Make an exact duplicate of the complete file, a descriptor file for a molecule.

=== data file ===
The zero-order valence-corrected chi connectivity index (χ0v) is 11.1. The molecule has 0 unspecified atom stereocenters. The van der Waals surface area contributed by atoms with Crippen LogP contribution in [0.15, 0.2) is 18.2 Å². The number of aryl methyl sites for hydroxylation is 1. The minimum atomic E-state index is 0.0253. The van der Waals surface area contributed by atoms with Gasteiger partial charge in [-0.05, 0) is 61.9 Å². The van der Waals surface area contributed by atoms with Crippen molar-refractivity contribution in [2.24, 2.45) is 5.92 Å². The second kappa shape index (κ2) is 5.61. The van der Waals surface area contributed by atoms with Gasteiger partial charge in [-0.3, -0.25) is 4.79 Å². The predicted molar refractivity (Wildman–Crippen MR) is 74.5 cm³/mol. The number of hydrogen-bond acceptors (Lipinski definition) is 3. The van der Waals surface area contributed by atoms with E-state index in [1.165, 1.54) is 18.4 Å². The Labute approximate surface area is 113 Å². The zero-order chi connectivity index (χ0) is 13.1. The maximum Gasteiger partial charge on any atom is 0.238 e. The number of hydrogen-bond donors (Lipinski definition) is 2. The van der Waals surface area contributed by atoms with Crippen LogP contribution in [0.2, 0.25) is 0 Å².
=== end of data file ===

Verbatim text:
The zero-order valence-corrected chi connectivity index (χ0v) is 11.1. The molecule has 0 unspecified atom stereocenters. The van der Waals surface area contributed by atoms with Crippen LogP contribution in [0.15, 0.2) is 18.2 Å². The number of aryl methyl sites for hydroxylation is 1. The minimum atomic E-state index is 0.0253. The van der Waals surface area contributed by atoms with Gasteiger partial charge in [-0.05, 0) is 61.9 Å². The van der Waals surface area contributed by atoms with Crippen molar-refractivity contribution in [2.24, 2.45) is 5.92 Å². The second kappa shape index (κ2) is 5.61. The van der Waals surface area contributed by atoms with Gasteiger partial charge in [-0.3, -0.25) is 4.79 Å². The predicted molar refractivity (Wildman–Crippen MR) is 74.5 cm³/mol. The number of hydrogen-bond acceptors (Lipinski definition) is 3. The van der Waals surface area contributed by atoms with E-state index in [1.165, 1.54) is 18.4 Å². The Labute approximate surface area is 113 Å². The zero-order chi connectivity index (χ0) is 13.1. The maximum Gasteiger partial charge on any atom is 0.238 e. The number of hydrogen-bond donors (Lipinski definition) is 2. The van der Waals surface area contributed by atoms with Crippen LogP contribution in [0.2, 0.25) is 0 Å².